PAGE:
In Scorecasting, University of Chicago behavioral economist Tobias Moskowitz teams up with veteran Sports Illustrated writer L. Jon Wertheim to overturn some of the most cherished truisms of sports, and reveal the hidden forces that shape how basketball, baseball, football, and hockey games are played, won and lost.
Drawing from Moskowitz's original research, as well as studies from fellow economists such as bestselling author Richard Thaler, the authors look at: the influence home-field advantage has on the outcomes of games in all sports and why it exists; the surprising truth about the universally accepted axiom that defense wins championships; the subtle biases that umpires exhibit in calling balls and strikes in key situations; the unintended consequences of referees' tendencies in every sport to "swallow the whistle," and more.
Among the insights that Scorecasting reveals:
In an engaging narrative that takes us from the putting greens of Augusta to the grid iron of a small parochial high school in Arkansas, Scorecasting will forever change how you view the game, whatever your favorite sport might be.
©2011 L. Jon Wertheim and Tobias Moskowitz (P)2011 Random House Audio
"The closest thing to Freakonomics I've seen since the original. A rare combination of terrific storytelling and unconventional thinking. I love this book..." (Steven D. Levitt, Alvin H. Baum Professor of Economics, University of Chicago, and co-author of Freakonomics and SuperFreakonomics)
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"9 out of 10 people will like this!"
Being a sports fan and a "stats-guy" I absolutely loved this book. I found it to be extremely interesting and will definitely recommend this title to others!
Sportscasting answers several interesting questions about performance in both individual and team sports (mostly team). In most cases the correct answers are counter intuitive. It makes fascinating listening. Narration is by actor Zach McLarty, son of seller audiobook narrator Ron McLarty.
This is the rare occasion where I might reccomend the real book over the audio version. The book is a bit numbers and tables heavy and would be easier to see those in print rather than hear them recited. Other than that the book was pretty good. It covers a variety of sports and topics. Some parts were a bit dry, but overall would reccomend it!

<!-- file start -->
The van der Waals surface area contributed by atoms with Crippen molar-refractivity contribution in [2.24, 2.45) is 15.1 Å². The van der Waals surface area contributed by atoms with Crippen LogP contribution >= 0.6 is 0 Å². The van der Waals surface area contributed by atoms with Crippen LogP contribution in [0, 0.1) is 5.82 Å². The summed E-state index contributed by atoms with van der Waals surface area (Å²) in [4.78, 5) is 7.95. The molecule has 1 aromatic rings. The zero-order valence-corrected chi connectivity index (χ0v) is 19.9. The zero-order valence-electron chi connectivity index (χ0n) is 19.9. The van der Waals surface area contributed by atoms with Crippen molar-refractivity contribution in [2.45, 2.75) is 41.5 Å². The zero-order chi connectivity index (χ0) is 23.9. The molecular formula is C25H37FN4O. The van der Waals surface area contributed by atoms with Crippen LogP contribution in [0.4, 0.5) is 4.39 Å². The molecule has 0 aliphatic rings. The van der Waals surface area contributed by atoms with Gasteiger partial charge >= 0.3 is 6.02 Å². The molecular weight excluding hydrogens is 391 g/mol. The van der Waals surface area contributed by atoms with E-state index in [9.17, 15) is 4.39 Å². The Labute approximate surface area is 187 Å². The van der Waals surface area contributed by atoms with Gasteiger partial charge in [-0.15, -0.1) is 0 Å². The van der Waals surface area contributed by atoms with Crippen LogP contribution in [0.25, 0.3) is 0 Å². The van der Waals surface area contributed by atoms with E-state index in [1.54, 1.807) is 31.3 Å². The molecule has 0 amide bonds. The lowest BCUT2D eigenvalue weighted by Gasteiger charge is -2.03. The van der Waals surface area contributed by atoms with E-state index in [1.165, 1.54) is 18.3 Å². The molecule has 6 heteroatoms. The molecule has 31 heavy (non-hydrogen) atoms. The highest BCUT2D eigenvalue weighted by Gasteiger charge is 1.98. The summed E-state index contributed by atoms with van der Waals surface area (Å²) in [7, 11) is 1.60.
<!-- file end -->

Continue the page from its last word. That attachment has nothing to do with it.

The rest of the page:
One of my favorite books. If you like sports, economics, statistics or just seeing examples of people doing stupid things, this book is for you.
I love sports and statistics this was a perfect storm!
The way the book goes to the true value of particular trends in a range of sports
N/A good read
Book was strong on Baseball and NFL but struggled a little when it went into other sports. Got a little dry after a while.
"What really goes on during the game!"
Great insight into the hidden world of sports! I would recommend if you like sports!
"A must for any avid sports fan!"
I watch sports a lot! To get some analysis that makes a sports argument backed up by facts without the emotions makes for great sports bar argument fodder!
The section around the source of home field advantage in the various sports. Great stuff!
The no call in the Giants-Pats Super Bowl versus Serena being called for a foot fault. Making that connection to drive home a much deeper point about officiating was memorable and showed that the bias of officials transcends multiple, very different sports.
A thought provoking book. Not very emotional or moving to me.
I wish I could get flash cards to summarize the arguments and bring them with me to a bar with my buddies. Great topics to debate and great insights to cause you to find other drivers behind the outcome of the sporting events of your life.
"Freakonomics for people who like sports"
fun and interesting. deals with things you think you know, like the home field advantage
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